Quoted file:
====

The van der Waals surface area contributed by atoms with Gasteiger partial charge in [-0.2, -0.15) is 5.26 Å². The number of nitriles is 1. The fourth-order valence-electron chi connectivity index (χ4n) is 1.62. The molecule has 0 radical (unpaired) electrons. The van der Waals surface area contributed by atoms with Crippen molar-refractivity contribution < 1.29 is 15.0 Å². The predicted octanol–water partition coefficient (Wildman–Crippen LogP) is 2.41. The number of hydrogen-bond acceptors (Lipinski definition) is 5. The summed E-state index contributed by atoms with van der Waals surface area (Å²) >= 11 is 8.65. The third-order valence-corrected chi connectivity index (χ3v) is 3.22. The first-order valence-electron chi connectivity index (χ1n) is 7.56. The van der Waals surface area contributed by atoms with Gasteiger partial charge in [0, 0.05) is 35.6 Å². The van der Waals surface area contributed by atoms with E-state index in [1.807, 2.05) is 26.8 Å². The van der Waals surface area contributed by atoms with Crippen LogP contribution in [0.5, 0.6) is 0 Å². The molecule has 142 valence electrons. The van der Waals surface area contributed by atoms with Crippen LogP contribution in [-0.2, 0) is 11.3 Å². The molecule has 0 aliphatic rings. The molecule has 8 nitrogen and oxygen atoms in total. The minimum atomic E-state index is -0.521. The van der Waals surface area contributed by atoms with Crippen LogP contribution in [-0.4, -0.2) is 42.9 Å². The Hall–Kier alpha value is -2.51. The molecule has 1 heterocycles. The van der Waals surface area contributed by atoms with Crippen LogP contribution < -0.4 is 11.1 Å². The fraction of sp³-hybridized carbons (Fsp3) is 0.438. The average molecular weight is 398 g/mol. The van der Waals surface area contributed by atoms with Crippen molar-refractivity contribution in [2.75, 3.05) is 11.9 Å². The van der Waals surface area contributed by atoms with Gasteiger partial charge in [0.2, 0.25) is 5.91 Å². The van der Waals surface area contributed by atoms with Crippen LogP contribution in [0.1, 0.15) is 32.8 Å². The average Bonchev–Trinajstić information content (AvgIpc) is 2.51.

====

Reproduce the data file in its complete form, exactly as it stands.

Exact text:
The van der Waals surface area contributed by atoms with Gasteiger partial charge in [-0.2, -0.15) is 5.26 Å². The number of nitriles is 1. The fourth-order valence-electron chi connectivity index (χ4n) is 1.62. The molecule has 0 radical (unpaired) electrons. The van der Waals surface area contributed by atoms with Crippen molar-refractivity contribution < 1.29 is 15.0 Å². The predicted octanol–water partition coefficient (Wildman–Crippen LogP) is 2.41. The number of hydrogen-bond acceptors (Lipinski definition) is 5. The summed E-state index contributed by atoms with van der Waals surface area (Å²) >= 11 is 8.65. The third-order valence-corrected chi connectivity index (χ3v) is 3.22. The first-order valence-electron chi connectivity index (χ1n) is 7.56. The van der Waals surface area contributed by atoms with Gasteiger partial charge in [0, 0.05) is 35.6 Å². The van der Waals surface area contributed by atoms with E-state index in [1.807, 2.05) is 26.8 Å². The van der Waals surface area contributed by atoms with Crippen LogP contribution in [0.5, 0.6) is 0 Å². The molecule has 142 valence electrons. The van der Waals surface area contributed by atoms with Crippen LogP contribution in [-0.2, 0) is 11.3 Å². The molecule has 0 aliphatic rings. The molecule has 8 nitrogen and oxygen atoms in total. The minimum atomic E-state index is -0.521. The van der Waals surface area contributed by atoms with Crippen LogP contribution in [-0.4, -0.2) is 42.9 Å². The Hall–Kier alpha value is -2.51. The molecule has 1 heterocycles. The van der Waals surface area contributed by atoms with Crippen LogP contribution < -0.4 is 11.1 Å². The fraction of sp³-hybridized carbons (Fsp3) is 0.438. The average molecular weight is 398 g/mol. The van der Waals surface area contributed by atoms with Crippen molar-refractivity contribution in [2.75, 3.05) is 11.9 Å². The van der Waals surface area contributed by atoms with Gasteiger partial charge in [0.2, 0.25) is 5.91 Å². The van der Waals surface area contributed by atoms with Crippen LogP contribution in [0.1, 0.15) is 32.8 Å². The average Bonchev–Trinajstić information content (AvgIpc) is 2.51.